« SebelumnyaLanjutkan »
NEW ENG JAND,
DISCOVERY TO MDCLXXX.
REV. WILLIAM HUBBARD,
MINISTER OF IPSWICH, MASS.
“ Mr. Hubbard was certainly for many years the most eminent minis.
The late Rev. Joun ELIOT, D. D. Cor. Sec. Hist. Soc.
BY THE MASSACHUSETTS HISTORICAL SOCIETY.
Cambridge::::Hilliard & Metcalf.
District of Massachusetts, to wit:
District Clerk's office. Be it remembered, that on the second day of June, A. D. 1814, and in the thirty eighth year of the independence of the United States, JOSEPH McKean, of the said district in the name and behalf of the Massachusetts Historical Society, has de ed in this office the title of a book, the right whereof the said Society as as proprietor, in the words following, to wit:
“ A general history of New England, from the discovery to MDCLXXX. By the Rev. William Hubbard, minister of Ipswich, Mass. 'Mr. Hubbard was certainly for many years the most eminent minister in the county of Essex ; equal to any in the province for learning and candour, aud superiour to all his contemporaries as a writer. The late Rev. John Eliot, D. D. Cor. Sec. Hist. Soc.”
In conformity to the act of the congress of the United States, entitled, “ An act for the encouragement of learning, by securing the copies of maps, charts, and books to the authors and proprietors of such copies, during the times therein mentioned ;” and also to an act, entitled, “ An act, supplementary to an act, entitled an act for the encouragement of learning, by securing the copies of maps, cbarts, and books, to the authors and proprietors of such copies, during the times therein mentioned ; and extending the benefits thereof to the arts of designing, engraving, and etching historical and other prints."
W. S. SHAW, of Massachusetts.
SClerk of the district
THE one impor multiply relative to which they friends, wa associates that it mig is the origi our earliest information
to the men
THE Historical Society consider it to be one important object of thr Institution, to multiply copies of rare ar, valuable works relative to our Country. The History, to which they now invite the attention of their friends, was never published. Many of their associates and others have expressed a wish, that it might be given to the publick ; as it is the original source from which several of our earliest historians derived much of their information.
The Society acknowledge, with gratitude to the memory of their most valued and respected associate, that this precious relick was among the rich contributions, furnished by Rev. Dr. John Eliot from his invaluable col. lection of the treasures of American history and antiquities. It is believed to have been rescued by his excellent father from the fury of the mob in the depredations on the house, furniture and library of Governour Hutchin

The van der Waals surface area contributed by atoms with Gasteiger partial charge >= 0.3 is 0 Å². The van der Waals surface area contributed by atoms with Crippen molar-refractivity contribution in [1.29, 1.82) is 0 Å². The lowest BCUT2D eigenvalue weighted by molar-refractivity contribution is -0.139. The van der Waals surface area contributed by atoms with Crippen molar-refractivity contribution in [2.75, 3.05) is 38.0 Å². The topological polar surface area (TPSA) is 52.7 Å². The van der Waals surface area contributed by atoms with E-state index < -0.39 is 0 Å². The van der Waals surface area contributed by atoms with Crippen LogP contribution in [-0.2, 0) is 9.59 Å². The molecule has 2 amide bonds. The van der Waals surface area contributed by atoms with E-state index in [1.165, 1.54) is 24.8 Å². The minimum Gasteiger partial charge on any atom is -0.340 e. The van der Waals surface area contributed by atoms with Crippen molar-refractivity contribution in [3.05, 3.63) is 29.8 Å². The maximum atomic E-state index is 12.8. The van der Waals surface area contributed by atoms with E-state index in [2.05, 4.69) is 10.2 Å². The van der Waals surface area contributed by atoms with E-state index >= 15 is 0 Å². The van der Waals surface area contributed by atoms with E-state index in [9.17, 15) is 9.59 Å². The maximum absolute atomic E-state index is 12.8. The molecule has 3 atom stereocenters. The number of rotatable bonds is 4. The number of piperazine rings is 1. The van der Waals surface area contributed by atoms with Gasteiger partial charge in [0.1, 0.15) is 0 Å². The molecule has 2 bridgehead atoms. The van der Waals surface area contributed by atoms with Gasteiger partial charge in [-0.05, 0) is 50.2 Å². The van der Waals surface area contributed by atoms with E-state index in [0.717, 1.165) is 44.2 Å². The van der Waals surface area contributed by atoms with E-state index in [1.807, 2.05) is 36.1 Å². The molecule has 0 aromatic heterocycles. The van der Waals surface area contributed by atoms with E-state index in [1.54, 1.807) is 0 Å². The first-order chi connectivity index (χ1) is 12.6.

The General Court, 11 Oct. 1682, granted fifty pounds to the Author, “ as a manifestation of thankfulness” for this history, 66 he transcribing it fairly, that it may be the more easily perused.” The
copy, from which this first edition is printed, was probably tak, en for the purpose of securing the benefits of
this grant. On application by the Society, the legislature have encouraged the present publication by a very liberal subscription, for the use of the Commonwealth.
Of the author, the late Rev.John Ellot D.D. has given a very interesting, though not minute account, in “ The New England Biographical Dictio ry.” He was born, 1621; was one of the hist class of graduates, at Harvard College, 1642; was settled in the ministry at Ipswich, a colleague of Rev. Thomas Cobbet, about 1666 or 1667; and died, 1704. Of his publications, the following are all that are known: A Sermon, “ among the very good ones,'* on the General Election, 1676, 4to; Narrative of Indian wars, 4to, 1677, republished 12mo, Boston, 1776 ; Fast sermon, 24 June, 1682; Sermon and Memoirs on Maj. Gen. Denison, published with his Irenicon, 12mo, 1684; Testimony (with Rev. John Higginson) to the order of the gospel in the churches, 1701.
In John Dunton's Journal of his visit to New England, 1685, a very interesting notice is taken of the MINISTER of Ipswich.f
The authenticity and value of this bistory appear in the following testimonials. .
Rev. Thomas Prince, in " A Chronologa ical History of New England in the form of Annals," has in his list of folio MSS.--" 12. The Rev. Mr. William Hubbard's General History of New England from the Discovery to 1680, in 338 pages : And though not in his . Eliot.
+ See “Extracts from the life &c. of J. D.” Histor. Collect, vol, ži, 2d Ser. p. 121.
for fourcipal act rest, a Hubbard